South Africa invests eight times more in China than the other way around.
The $14.7 billion (R193 billion) in Chinese investments – which include loans to Transnet and Eskom – announced during Chinese President Xi Jinping’s state visit to South Africa this week, are dwarfed by South Africa’s investment in that country, which stood at just over $80 billion in 2016, according to a recent report compiled by Deloitte for the Department of Trade and Industry.
At that same time, China’s investment in South Africa was $10 billion.
Trade and industry minister Rob Davies pointed out this discrepancy this week during this Brics summit in Johannesburg, when he was asked whether the new Chinese investments would not “overcrowd” the South African market.
“We are in the situation where we welcome more,” Davies said. “Of course when they do invest we indicate that we are looking for productive activity and that we are looking for them to increase the value addition.” He also called for investment-led trade.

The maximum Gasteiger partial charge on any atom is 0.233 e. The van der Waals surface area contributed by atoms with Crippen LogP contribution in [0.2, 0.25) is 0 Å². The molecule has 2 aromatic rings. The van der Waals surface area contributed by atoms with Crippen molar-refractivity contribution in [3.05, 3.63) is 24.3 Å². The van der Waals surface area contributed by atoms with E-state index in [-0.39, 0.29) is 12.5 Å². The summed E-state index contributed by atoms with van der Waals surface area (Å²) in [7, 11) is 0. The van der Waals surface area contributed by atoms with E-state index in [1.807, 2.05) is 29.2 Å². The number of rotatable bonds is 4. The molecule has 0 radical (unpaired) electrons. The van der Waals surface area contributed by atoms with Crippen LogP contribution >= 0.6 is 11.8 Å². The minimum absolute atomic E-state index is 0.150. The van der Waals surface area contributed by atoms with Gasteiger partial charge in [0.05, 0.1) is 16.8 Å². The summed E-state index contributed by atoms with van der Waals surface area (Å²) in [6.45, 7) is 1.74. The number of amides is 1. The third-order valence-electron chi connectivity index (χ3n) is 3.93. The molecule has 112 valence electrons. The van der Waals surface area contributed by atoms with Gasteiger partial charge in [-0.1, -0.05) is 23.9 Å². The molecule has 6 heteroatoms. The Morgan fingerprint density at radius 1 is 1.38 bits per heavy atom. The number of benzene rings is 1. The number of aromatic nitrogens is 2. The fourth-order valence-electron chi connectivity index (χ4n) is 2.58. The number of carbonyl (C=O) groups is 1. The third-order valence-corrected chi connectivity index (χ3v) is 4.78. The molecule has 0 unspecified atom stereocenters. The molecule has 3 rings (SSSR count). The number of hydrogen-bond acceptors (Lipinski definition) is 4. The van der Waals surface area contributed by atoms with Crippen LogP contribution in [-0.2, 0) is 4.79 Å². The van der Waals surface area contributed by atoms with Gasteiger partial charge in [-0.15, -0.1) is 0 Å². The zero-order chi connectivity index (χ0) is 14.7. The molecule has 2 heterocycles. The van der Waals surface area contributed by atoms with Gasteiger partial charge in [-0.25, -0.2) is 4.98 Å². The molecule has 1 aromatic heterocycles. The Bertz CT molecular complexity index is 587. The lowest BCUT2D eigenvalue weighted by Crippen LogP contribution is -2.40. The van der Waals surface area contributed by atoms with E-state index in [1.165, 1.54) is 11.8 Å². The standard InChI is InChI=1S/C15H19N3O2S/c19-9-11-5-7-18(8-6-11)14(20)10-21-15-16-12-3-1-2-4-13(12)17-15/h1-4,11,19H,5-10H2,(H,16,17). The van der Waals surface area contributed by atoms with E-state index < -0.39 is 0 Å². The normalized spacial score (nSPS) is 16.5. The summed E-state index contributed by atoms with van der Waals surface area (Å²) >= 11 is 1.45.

Naspers alone owns a $175 billion stake in Chinese internet start-up Tencent, while China’s major investment in South Africa is the recently-opened $840 million (R11 billion) BAIC vehicle plant in the Coega Industrial Development Zone
China is the most significant investor in South Africa out of the Brics countries, and its investments created on average 301 jobs per project. India was the second largest investor, with $61.2 million and an average of 135 jobs per project.
Between 2003 and 2017, Brics countries officially invested a total of $17.8 billion in 189 projects in South Africa, creating 36 852 jobs. In the last two years, however, the number of projects from these investments dropped to the levels it was at in the early 2000s.
South Africa held $82 billion in foreign investments in Brics in 2016, while Brics countries only held $11 billion in foreign investments in South Africa.
Investments from South Africa into Brics countries surged since South Africa became a Brics member in 2010.
South African investment in Brics countries as a whole grew from a net negative position of $261 million in 2001 to a net positive position of $71 billion fifteen years later.
This could be attributed to, amongst others, “an increased foreign expansion by South African firms and a considerable relaxation of exchange controls by monetary authorities in 2011 that allowed South African companies to invest much larger sums abroad,” according to the Deloitte report.